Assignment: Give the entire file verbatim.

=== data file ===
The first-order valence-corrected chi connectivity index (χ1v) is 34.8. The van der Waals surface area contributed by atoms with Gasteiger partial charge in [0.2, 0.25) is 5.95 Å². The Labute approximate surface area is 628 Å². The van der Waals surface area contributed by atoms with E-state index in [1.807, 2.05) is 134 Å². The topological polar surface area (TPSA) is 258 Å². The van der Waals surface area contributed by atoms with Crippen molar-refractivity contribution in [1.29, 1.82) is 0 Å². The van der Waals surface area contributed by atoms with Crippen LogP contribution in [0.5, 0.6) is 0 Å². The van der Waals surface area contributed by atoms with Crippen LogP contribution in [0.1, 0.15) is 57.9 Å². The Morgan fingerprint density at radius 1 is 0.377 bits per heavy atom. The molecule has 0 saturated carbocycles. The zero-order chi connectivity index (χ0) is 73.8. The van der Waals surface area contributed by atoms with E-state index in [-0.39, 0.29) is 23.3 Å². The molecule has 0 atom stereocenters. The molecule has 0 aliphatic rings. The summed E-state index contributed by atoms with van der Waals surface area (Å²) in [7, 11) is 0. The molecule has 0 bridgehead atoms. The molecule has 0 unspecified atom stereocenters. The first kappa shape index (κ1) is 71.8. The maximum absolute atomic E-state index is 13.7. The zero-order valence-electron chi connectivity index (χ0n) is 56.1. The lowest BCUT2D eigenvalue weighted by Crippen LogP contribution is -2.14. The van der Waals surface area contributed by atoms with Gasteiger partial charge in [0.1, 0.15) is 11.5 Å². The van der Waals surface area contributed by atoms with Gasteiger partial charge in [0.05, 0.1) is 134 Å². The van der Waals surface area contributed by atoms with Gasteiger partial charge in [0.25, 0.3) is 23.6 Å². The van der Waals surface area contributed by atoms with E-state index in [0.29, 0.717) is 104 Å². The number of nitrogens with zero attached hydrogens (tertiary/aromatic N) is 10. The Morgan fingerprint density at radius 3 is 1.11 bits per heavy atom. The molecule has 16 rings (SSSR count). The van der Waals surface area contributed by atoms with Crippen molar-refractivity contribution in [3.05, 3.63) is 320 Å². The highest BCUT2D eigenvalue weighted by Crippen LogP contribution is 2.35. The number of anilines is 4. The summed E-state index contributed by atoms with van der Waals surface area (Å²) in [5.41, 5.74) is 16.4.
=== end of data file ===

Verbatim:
The first-order valence-corrected chi connectivity index (χ1v) is 34.8. The van der Waals surface area contributed by atoms with Gasteiger partial charge in [0.2, 0.25) is 5.95 Å². The Labute approximate surface area is 628 Å². The van der Waals surface area contributed by atoms with E-state index in [1.807, 2.05) is 134 Å². The topological polar surface area (TPSA) is 258 Å². The van der Waals surface area contributed by atoms with Crippen molar-refractivity contribution in [1.29, 1.82) is 0 Å². The van der Waals surface area contributed by atoms with Crippen LogP contribution in [0.5, 0.6) is 0 Å². The van der Waals surface area contributed by atoms with Crippen LogP contribution in [0.1, 0.15) is 57.9 Å². The Morgan fingerprint density at radius 1 is 0.377 bits per heavy atom. The molecule has 0 saturated carbocycles. The zero-order chi connectivity index (χ0) is 73.8. The van der Waals surface area contributed by atoms with E-state index in [-0.39, 0.29) is 23.3 Å². The molecule has 0 atom stereocenters. The molecule has 0 aliphatic rings. The summed E-state index contributed by atoms with van der Waals surface area (Å²) in [7, 11) is 0. The molecule has 0 bridgehead atoms. The molecule has 0 unspecified atom stereocenters. The first kappa shape index (κ1) is 71.8. The maximum absolute atomic E-state index is 13.7. The zero-order valence-electron chi connectivity index (χ0n) is 56.1. The lowest BCUT2D eigenvalue weighted by Crippen LogP contribution is -2.14. The van der Waals surface area contributed by atoms with Gasteiger partial charge in [0.1, 0.15) is 11.5 Å². The van der Waals surface area contributed by atoms with Gasteiger partial charge in [0.05, 0.1) is 134 Å². The van der Waals surface area contributed by atoms with Gasteiger partial charge in [0.25, 0.3) is 23.6 Å². The van der Waals surface area contributed by atoms with E-state index in [0.29, 0.717) is 104 Å². The number of nitrogens with zero attached hydrogens (tertiary/aromatic N) is 10. The Morgan fingerprint density at radius 3 is 1.11 bits per heavy atom. The molecule has 16 rings (SSSR count). The van der Waals surface area contributed by atoms with Crippen molar-refractivity contribution in [3.05, 3.63) is 320 Å². The highest BCUT2D eigenvalue weighted by Crippen LogP contribution is 2.35. The number of anilines is 4. The summed E-state index contributed by atoms with van der Waals surface area (Å²) in [5.41, 5.74) is 16.4.